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Sex, Drugs, and Cocoa Puffs: A Low Culture Manifesto

Sex, Drugs, and Cocoa Puffs: A Low Culture Manifesto

Written by Chuck Klosterman

Narrated by Chuck Klosterman


Sex, Drugs, and Cocoa Puffs: A Low Culture Manifesto

Written by Chuck Klosterman

Narrated by Chuck Klosterman

ratings:
3.5/5 (72 ratings)
Length:
5 hours
Released:
Jun 1, 2006
ISBN:
9780743564304
Format:
Audiobook

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Also available as ebookEbook

Also available as...

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Description

Countless writers and artists have spoken for a generation, but no one has done it quite like Chuck Klosterman. With an exhaustive knowledge of popular culture and an almost effortless ability to spin brilliant prose out of unlikely subject matter, Klosterman attacks the entire spectrum of postmodern America: reality TV, Pamela Anderson and literary Jesus freaks. And don't even get him started on his love life and the whole Harry-Met-Sally situation.

Whether deconstructing Saved by the Bell episodes or the artistic legacy of Billy Joel, the symbolic importance of The Empire Strikes Back or the Celtics/ Lakers rivalry, Chuck will make you think, he'll make you laugh, and he'll drive you insane -- usually all at once. Sex, Drugs, and Cocoa Puffs is ostensibly about art, entertainment, infotainment, sports, and politics but -- really -- it's about us. All of us. As Klosterman realizes late at night, in the moment before he falls asleep, "In and of itself, nothing really matters. What matters is that nothing is ever 'in and of itself.'"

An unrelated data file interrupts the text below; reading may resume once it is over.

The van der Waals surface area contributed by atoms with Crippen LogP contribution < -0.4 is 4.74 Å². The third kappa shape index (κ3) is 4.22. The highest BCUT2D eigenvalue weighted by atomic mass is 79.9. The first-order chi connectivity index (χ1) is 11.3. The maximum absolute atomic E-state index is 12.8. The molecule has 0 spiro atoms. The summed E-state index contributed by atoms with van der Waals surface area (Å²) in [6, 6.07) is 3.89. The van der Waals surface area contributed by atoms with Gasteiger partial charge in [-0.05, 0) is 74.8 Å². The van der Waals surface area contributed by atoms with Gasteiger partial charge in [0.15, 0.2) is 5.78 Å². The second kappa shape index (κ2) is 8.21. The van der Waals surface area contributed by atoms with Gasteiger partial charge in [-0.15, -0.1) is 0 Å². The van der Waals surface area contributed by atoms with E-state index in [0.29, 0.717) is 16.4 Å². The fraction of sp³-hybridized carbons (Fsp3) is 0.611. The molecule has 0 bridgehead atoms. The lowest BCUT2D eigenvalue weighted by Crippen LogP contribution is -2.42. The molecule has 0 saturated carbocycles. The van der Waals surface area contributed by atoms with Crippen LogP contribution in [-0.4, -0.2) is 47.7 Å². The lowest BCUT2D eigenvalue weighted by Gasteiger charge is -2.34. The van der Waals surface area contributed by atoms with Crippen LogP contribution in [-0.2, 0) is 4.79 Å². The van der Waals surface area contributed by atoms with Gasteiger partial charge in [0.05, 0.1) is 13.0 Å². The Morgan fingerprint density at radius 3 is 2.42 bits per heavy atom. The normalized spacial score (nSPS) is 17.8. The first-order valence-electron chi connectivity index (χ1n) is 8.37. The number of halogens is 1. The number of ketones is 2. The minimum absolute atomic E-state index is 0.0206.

Released:
Jun 1, 2006
ISBN:
9780743564304
Format:
Audiobook

Also available as...

Also available as ebookEbook

About the author

Chuck Klosterman is the bestselling author of many books of nonfiction (including Sex, Drugs, and Cocoa Puffs, I Wear the Black Hat, Fargo Rock City and Chuck Klosterman X) and two novels (Downtown Owl and The Visible Man). He has written for The New York Times, The Washington Post, GQ, Esquire, Spin, The Guardian, The Believer, Billboard, The A.V. Club, and ESPN. Klosterman served as the Ethicist for The New York Times Magazine for three years, and was an original founder of the website Grantland with Bill Simmons.



Reviews

What people think about Sex, Drugs, and Cocoa Puffs

3.6
72 ratings / 50 Reviews
What did you think?
Rating: 0 out of 5 stars

Reader reviews

  • (5/5)
    A great collection of pop culture essays. My favorite had to be the one about the Sims, and how it's pathetic that we love playing such a boring game that is basically just fake versions of us living their own borings lives. We're trying to make them succeed in their careers and socialize with their neighbors while we're sitting in front of our computers. (Disclaimer: I used to be addicted to the Sims.) Basically, Klosterman is amazing and I kind of want to marry him. Or at least read all his other collections.
  • (5/5)
    Hilarious!
  • (4/5)
    Hilarious. Must-read for gen-xers.
  • (4/5)
    I clearly was late to the party reading this book, as most of the pop culture references date back to the 90s. Still, I found Klosterman hilarious (not consistently but if I laugh out loud more than once throughout a book I consider said book worth reading), and am definitely inclined to read more of him.
  • (4/5)
    Very interesting book. Some of Klosterman's essays were better than others, also slightly outdated, but all were insightful, funny, and he definitely has a point of view. I enjoyed the read and am looking forward to some of his other collective works. 7/10
  • (3/5)
    Overall, a good read. I'm not sure I comprehend his point re: Saved By The Bell, largely because I missed this 'phenomenon' somehow. Other essays I just kinda feel 'meh' about. But there are a few gems, e.g. "All I Know is What I Read in the Papers."

    Clearly, from some reviews here, some people really did not like this book. Fair enough; this is a bit of pop culture, aspiring to be (and I think somewhat successful at being) a bit more, but still basically passing commentary on the here and now. Or, what was here and now 5 to 10 years ago, at the time of my reading.

    What I don't get is the tone of some of the comments; apparently some folks came looking for Hume or Kant or Jesus and left pretty disappointed and/or pissed off that they found some random, snarky, Midwesterner instead.